Washington Was Man of Firsts

Reprinted from The SPOTLIGHT, February 15, 1988
Exclusive to the Spotlight
by John Tiffany

He was a man of destiny. He was a small boy who drew animals and birds in the margins of his copybook. He was an adventurous and quick-learning youth, a vigorous and immensely vital soldier, a statesman whose resources of patience and conciliation were as vast as his vision. Many of George Washington’s experiences seem curiously fated. Time and time again he miraculously emerged unscathed from disease and battle in which others about him lost their lives.

The man who was to be “first in war, first in peace, and first in the hearts of his countrymen” was born on February 22, 1732, a fourth-generation Anglo-American and a member of Virginia’s landed gentry. In this bicentennial year of the U.S. Constitution, it is well to remember that without Washington there would surely never have been a ratified Constitution of the United States; indeed, there would almost certainly never have been a Constitution to ratify.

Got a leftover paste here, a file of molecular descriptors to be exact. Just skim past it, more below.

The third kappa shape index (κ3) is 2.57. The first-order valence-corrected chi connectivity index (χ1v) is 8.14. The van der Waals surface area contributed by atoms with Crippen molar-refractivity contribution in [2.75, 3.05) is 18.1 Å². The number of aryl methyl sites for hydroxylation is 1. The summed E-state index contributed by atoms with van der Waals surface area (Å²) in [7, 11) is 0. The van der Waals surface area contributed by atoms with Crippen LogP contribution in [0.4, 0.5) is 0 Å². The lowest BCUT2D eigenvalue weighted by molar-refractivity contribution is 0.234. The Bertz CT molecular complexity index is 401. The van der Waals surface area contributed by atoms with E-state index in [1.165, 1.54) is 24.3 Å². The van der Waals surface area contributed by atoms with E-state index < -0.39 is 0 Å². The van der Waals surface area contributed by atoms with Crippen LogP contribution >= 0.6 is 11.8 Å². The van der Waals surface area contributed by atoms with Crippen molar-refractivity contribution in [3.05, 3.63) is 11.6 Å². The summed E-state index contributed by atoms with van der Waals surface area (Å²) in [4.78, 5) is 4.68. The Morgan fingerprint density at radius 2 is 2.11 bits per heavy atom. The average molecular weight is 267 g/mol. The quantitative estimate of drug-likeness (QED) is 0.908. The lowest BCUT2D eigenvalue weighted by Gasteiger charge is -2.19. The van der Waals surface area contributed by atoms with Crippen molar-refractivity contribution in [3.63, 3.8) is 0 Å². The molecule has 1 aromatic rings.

The great man had already shown keen interest in closer cooperation among the states when, in 1785, delegates from Virginia and Maryland met in Alexandria, Virginia for negotiations regarding the navigation of Chesapeake Bay and the Potomac River. Washington, who owned about 30,000 acres of Western lands, hoped that improved navigation of the Potomac would give easier access to the West for Americans.

This led to a convention at Annapolis, Maryland in September, 1786 to study the problems of interstate commerce in general- which in turn led to the Philadelphia conference of 1787 that created the U.S. Constitution.

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